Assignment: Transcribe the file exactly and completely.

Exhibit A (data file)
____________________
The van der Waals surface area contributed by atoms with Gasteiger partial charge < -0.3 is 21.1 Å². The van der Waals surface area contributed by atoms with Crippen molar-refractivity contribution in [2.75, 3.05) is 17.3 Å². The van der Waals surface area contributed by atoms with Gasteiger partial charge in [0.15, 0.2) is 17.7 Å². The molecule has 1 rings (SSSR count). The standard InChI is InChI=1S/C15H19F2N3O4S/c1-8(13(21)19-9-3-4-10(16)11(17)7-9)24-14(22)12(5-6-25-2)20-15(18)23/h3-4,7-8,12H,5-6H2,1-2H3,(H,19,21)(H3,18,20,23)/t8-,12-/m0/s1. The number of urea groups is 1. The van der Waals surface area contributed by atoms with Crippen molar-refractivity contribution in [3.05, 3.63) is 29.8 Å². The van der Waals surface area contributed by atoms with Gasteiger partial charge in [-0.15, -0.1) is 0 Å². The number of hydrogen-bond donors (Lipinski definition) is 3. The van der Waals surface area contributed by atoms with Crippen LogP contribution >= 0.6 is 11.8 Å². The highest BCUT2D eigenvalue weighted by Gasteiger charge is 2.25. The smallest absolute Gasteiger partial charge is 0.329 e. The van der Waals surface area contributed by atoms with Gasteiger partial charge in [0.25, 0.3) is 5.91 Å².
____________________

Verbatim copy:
The van der Waals surface area contributed by atoms with Gasteiger partial charge < -0.3 is 21.1 Å². The van der Waals surface area contributed by atoms with Crippen molar-refractivity contribution in [2.75, 3.05) is 17.3 Å². The van der Waals surface area contributed by atoms with Gasteiger partial charge in [0.15, 0.2) is 17.7 Å². The molecule has 1 rings (SSSR count). The standard InChI is InChI=1S/C15H19F2N3O4S/c1-8(13(21)19-9-3-4-10(16)11(17)7-9)24-14(22)12(5-6-25-2)20-15(18)23/h3-4,7-8,12H,5-6H2,1-2H3,(H,19,21)(H3,18,20,23)/t8-,12-/m0/s1. The number of urea groups is 1. The van der Waals surface area contributed by atoms with Crippen molar-refractivity contribution in [3.05, 3.63) is 29.8 Å². The van der Waals surface area contributed by atoms with Gasteiger partial charge in [-0.15, -0.1) is 0 Å². The number of hydrogen-bond donors (Lipinski definition) is 3. The van der Waals surface area contributed by atoms with Crippen LogP contribution >= 0.6 is 11.8 Å². The highest BCUT2D eigenvalue weighted by Gasteiger charge is 2.25. The smallest absolute Gasteiger partial charge is 0.329 e. The van der Waals surface area contributed by atoms with Gasteiger partial charge in [0.25, 0.3) is 5.91 Å².